Why Do Software Projects Fail?
For many companies, delivering software solutions is either the primary way to generate money or a tool to increase revenue.
However, while many software projects succeed, many others fail.
According to a Standish Group report, 66% of software projects fail.
But...why do they fail?
Here are some possible reasons:
Poor Requirements Engineering
In software engineering, capturing requirements is the step that leads to designing a system.
Requirements engineering allows software engineers to start designing the system.
When this step doesn't align with what the end users want, we create a project that doesn't align with the user's needs and expectations.
Rush To Build Software
More often than not, software engineers work in environments that encourage delivering pieces of software at a fast pace.
On many occasions, going fast means cutting corners and firefighting.
Usually, Unit Testing is the one step in the software development process to be cut out to deliver a project as fast as possible.
There are many reasons a software project is created and delivered in a rush (one reason could be a poor use of the Agile framework).
Either way, this may contribute to the failure of a software project in the long run.
Related: Brief Introduction to Scrum
As mentioned in the paragraph above, testing is the first step to be left out when software engineers are under pressure to deliver a project.
A lack of or poor testing means delivering software that may contain glitches, bugs, security breaches, etc.
Addressing poor testing becomes even more time-consuming if the software has already been delivered, especially if the pressure to provide new features is never-ending.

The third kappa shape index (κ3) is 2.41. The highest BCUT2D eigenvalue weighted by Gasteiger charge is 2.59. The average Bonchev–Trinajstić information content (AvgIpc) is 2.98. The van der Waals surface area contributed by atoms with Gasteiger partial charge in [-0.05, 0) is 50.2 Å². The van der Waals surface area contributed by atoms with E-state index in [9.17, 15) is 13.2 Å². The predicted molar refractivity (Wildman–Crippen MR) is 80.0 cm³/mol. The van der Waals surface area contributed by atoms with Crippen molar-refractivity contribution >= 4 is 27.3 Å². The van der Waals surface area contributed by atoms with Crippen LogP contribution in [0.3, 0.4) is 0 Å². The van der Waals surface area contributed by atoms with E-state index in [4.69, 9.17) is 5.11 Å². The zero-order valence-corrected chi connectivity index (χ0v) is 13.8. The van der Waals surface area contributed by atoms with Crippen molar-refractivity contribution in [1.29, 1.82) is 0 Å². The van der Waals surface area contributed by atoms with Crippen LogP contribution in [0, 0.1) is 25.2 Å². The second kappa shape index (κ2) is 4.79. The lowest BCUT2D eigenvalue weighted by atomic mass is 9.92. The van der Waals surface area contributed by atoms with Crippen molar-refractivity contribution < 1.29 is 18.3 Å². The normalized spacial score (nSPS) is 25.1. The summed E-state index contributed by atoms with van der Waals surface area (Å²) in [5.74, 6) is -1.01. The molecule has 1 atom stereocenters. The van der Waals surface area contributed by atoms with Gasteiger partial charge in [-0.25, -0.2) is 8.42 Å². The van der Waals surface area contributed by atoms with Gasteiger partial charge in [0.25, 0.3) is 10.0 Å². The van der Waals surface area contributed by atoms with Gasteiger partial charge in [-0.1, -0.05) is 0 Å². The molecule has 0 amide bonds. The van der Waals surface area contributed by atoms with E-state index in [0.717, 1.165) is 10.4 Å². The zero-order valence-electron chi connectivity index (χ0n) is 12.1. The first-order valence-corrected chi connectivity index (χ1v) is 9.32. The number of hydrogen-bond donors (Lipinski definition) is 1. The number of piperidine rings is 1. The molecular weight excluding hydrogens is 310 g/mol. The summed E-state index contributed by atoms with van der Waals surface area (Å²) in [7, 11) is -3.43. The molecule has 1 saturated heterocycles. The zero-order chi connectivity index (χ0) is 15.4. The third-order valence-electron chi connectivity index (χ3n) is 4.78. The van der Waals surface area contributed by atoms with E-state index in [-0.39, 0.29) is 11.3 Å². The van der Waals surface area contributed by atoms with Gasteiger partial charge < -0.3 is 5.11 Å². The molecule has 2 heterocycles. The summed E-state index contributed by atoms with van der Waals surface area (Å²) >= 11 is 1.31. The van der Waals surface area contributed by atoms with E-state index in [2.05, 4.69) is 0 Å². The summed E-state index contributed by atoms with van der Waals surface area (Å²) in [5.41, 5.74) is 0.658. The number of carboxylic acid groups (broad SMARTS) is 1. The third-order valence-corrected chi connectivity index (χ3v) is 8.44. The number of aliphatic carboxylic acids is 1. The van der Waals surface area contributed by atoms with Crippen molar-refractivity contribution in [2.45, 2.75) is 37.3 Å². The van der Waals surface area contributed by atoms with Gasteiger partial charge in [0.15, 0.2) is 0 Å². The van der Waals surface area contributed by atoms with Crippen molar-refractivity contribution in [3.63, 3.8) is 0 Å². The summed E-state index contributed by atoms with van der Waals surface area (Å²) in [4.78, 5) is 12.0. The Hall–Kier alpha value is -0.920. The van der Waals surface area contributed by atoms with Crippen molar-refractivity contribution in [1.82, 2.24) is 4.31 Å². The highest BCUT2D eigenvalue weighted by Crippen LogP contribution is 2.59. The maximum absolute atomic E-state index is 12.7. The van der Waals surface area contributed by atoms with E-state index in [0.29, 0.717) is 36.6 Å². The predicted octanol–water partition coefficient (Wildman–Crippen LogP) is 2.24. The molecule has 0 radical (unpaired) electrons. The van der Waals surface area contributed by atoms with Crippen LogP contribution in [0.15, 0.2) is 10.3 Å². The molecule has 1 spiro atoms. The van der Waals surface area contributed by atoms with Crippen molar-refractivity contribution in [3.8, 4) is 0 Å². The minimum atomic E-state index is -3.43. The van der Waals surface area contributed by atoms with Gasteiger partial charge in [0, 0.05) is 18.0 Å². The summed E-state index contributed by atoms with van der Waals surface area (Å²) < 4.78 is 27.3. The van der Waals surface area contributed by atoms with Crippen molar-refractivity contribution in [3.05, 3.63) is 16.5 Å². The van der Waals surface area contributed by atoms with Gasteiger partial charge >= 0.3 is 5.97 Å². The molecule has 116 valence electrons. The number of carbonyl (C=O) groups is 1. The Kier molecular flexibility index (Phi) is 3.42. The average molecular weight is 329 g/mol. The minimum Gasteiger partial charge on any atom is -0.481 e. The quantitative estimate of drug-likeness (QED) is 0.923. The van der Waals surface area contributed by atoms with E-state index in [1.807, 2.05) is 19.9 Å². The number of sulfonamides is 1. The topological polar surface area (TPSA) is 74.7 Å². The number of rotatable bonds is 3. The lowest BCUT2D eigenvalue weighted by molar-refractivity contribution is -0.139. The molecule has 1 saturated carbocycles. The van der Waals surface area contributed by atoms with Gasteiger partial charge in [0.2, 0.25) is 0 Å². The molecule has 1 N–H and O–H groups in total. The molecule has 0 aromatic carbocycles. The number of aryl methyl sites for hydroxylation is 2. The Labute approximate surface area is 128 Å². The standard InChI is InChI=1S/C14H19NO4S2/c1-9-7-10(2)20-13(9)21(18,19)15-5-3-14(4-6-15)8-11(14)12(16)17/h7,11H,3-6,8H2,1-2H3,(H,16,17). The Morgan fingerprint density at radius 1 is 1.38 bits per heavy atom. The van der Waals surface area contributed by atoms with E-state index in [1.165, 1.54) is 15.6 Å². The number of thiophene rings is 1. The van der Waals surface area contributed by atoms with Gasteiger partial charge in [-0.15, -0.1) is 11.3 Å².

Users often don't understand the complexity of software engineering, and they tend to oversimplify the complexity and uncertainty software engineers have to deal with.
This leads to projects being requested to deliver as soon as possible, putting unrealistic expectations on software engineers.
"Scope creep" (which happens when a project becomes more complicated over time compared to what was initially expected) is real in software engineering, and estimating the complexity of a project upfront is a challenging task.
Lack Of Documentation
Software engineers and other members of the software development lifecycle often underrate documentation.
A lack of documentation means:
Not having an agreed set of standards.
Not having a vision of the software's architecture and what it's meant to achieve.
An overall lack of clarity.
Examples of Software Projects That Failed
London Ambulance System
In 1992, the London Ambulance System introduced a computerised system to manage the allocation and dispatch of patients.
There was a first attempt when the project received an investment worth millions of pounds.
Following the first attempt, there was a second attempt where the software was crushed a few days after the release.
The project failed because:
The software development team wasn't involved in the requirements-gathering process.
There was poor communication between management and staff.
No early feedback was taken from the project users (ambulance operators, dispatches, etc.).
Inexperienced people built the critical components of the system.
The interface was poor.
There was poor testing.
Computerised Ministerial "Red Boxes" 1999
This project aimed to design an electronic version of the "red boxes" used to store and carry official documents.
The box used fingerprint technology to ensure only the minister it was indented for could open it, and information was to be transferred through a secure government intranet.
The project failed because:
The software was too complicated.
The end-users were unable to understand the system.
There was resistance to change.
Now you know why many software projects fail.
Have you ever worked on a project that failed? What was the main reason? Let me know in the comments!
Until next time!
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